I will never forget the 9/11 tragedy for obvious reasons nor will I forget the sunshine. I remember local sunny, azure sky and an identical image on the TV screen until the horrific swoop of airplanes. I watched endless news coverage, each time perplexed that horror could occur on that day which exemplified my favorite weather: not too cold, not too humid, and blue. It remains my preferred weather forecast, but I have a repetitive thought each time I soak in that type of climate: "the heavens declare the glory of God" even though 9/11 occurred on such a day.
I dare not offer an answer to that paradoxical mystery. There are other theologians more gifted than myself. The only reason I bring up the memory is that I was reminded of it yesterday, another crisp, blue day. Lorena, her baby Judah (my Godson), and I visited The Holocaust Museum, its very architecture resembling a gruesome concentration camp. Though dire, the Holocaust is a lifelong interest of mine. I've seen the movie Schindler's List countless times and two of my favorite books are the graphic novels Maus I: A Survivor's Tale: My Father Bleeds History and the sequel by Art Spiegelman. Life is Beautiful remains on my favorite movies list. I've watched numerous documentaries on Hitler. Today I picked up a book I should have read long ago: Night by Elie Wiesel. It is not that I have morbid interests, but I suppose I am intrigued by the capacity of evil. I marvel that while cruelty on that scale is possible, Jesus conquered sin by His own suffering, conquering what was, is, and will be. We see a glimpse now and shall see the victory.
I viewed the main exhibit at The Holocaust Museum several years before, but our purpose yesterday was to see Through the Eyes of Children - a photography exhibit, each picture taken by an orphan from the Imbabazi Orphanage in Rwanda. These children are left behind from the horrific 1994 genocide. The photographs are not that depressing - in fact, very few are sad. Rather, it is interesting to see Rwandan culture from a child's perspective and the land is beautiful. Again, I shook my head trying to wrap my mind around one million Tutsis senselessly murdered on grass so green, under sunsets so wide and serene, the dead victims' colorful clothes soaked in blood (I'm thankful our Rwandan Compassion child, Denise, and her Grandmother were not included in the body count).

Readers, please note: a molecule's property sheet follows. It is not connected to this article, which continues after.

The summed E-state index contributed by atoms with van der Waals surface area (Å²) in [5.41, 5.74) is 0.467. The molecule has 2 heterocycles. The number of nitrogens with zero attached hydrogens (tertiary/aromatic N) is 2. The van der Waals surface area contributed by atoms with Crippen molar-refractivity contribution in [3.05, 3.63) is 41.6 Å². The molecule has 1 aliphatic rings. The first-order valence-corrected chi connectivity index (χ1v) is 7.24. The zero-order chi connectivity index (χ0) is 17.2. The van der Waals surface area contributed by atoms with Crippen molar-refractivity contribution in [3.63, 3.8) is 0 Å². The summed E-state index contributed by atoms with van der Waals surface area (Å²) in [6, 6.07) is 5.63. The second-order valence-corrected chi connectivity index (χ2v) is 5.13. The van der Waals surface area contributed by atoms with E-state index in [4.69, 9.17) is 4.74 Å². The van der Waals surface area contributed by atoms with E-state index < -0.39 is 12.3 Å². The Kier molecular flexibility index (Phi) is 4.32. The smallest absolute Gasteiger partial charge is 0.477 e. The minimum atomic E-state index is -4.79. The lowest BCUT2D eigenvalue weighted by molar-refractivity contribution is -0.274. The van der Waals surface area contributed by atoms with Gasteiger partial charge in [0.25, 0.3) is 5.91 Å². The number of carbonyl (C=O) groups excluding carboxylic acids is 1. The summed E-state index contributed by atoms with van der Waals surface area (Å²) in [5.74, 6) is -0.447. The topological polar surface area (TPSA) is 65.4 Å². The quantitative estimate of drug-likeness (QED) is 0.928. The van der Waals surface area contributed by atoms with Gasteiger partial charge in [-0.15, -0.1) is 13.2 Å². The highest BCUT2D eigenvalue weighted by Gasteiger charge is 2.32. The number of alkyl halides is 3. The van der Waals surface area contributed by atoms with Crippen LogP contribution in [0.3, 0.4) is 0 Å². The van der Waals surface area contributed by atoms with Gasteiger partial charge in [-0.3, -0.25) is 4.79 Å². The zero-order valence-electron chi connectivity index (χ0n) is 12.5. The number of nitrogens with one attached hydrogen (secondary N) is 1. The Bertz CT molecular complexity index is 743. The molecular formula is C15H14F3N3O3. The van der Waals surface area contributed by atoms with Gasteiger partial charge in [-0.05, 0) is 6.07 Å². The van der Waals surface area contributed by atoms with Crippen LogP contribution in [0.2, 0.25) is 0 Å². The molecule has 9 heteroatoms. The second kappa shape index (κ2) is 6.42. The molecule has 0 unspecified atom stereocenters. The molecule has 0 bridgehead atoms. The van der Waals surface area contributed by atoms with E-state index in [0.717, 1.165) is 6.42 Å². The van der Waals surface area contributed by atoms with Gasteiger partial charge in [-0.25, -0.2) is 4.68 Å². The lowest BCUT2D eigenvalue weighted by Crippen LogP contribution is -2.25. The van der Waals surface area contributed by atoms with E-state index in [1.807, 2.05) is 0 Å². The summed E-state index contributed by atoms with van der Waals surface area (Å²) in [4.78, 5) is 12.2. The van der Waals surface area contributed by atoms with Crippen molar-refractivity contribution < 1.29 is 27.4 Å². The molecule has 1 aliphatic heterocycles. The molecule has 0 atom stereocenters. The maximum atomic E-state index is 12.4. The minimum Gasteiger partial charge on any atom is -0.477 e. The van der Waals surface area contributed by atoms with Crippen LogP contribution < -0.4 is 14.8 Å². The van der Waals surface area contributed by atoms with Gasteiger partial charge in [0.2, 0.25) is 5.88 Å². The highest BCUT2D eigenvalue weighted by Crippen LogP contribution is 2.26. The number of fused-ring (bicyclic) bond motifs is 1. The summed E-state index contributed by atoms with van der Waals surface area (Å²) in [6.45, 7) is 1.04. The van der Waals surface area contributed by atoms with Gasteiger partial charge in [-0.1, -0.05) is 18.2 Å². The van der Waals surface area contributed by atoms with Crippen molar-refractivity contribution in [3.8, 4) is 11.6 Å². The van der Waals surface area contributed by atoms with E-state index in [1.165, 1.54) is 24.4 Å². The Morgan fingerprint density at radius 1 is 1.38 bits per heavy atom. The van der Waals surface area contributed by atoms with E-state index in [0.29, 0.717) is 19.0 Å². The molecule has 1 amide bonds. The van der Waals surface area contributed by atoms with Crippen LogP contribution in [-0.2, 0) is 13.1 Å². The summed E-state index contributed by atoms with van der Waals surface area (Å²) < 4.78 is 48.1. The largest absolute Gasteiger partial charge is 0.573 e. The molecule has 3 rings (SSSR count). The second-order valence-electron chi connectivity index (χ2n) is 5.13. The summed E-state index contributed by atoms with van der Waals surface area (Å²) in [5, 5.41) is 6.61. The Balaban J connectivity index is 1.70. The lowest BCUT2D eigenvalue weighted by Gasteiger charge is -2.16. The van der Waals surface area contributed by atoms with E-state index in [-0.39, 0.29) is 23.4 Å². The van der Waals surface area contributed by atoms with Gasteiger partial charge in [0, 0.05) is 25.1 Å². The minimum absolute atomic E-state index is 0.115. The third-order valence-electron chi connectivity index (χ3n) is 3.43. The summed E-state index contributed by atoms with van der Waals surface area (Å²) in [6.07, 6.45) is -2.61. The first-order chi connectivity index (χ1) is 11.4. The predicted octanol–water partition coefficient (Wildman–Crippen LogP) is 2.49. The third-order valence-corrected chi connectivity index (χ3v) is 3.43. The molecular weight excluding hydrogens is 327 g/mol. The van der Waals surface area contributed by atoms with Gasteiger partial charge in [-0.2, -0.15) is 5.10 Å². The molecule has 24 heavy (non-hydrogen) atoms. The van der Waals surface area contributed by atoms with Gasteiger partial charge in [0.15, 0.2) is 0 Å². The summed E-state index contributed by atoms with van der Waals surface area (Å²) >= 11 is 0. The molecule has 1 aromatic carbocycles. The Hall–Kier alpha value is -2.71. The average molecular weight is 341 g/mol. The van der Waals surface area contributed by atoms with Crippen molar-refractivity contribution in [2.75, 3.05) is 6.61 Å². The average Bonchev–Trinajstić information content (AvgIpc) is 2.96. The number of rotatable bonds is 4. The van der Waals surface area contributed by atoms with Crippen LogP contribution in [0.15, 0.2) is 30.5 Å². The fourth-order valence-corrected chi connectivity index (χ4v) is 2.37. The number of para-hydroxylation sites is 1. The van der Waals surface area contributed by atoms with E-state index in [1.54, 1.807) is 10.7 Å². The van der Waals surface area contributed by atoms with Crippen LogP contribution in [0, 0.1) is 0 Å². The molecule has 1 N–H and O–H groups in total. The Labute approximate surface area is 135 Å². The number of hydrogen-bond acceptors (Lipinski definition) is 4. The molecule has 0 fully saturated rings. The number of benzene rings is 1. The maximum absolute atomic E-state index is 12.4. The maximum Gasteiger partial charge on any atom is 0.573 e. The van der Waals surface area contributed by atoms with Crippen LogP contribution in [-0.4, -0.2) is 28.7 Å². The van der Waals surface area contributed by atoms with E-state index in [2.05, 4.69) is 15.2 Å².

We then viewed the current Holocaust-related art exhibit, the Lack Family Memorial Room, and placed a stone on a memorial sculpture outside in the Eric Alexander Garden of Hope. Also outside is the rail car exhibit, "a 1942 World War II rail car of the type used to carry millions of Jews to their deaths." I've read about such rail cars often and I pictured them much bigger. As we walked up to the railway prison, I gasped - so small. I somberly walked inside realizing actual people died in the claustrophobic wooden walls, two tiny windows latched shut. Two hundred Jews were crammed in lacking air, a bathroom, a view. I took a break from my imagination and looked outside. Again with the sunlight. Cool air and a breeze. I peered back inside the rail car. Dim light and a ghostly stench of death. I saw faces from the indoor exhibits, like the little dark-haired girl with a huge white bow atop her head. On the concrete wall near the rail car are quotes from Houston Holocaust survivors and Elie Wiesel.
We left and shook off the sadness at Empire Cafe, admiring real, live birds on the patio (I need to get a good bird guide). I laughed and apologized to Lorena for dragging her on such a depressing field trip. Yet I am glad we went to the museum. We need to know, remember, and pray. Jesus said, "These things I have spoken to you, that in Me you may have peace. In the world you will have tribulation; but be of good cheer, I have overcome the world." (John 16:33) I guess that is the answer to my Job-like laments and perplexity of viscous evil juxtaposed with glittering sunlight.
Posted by jenni at 9:11 PM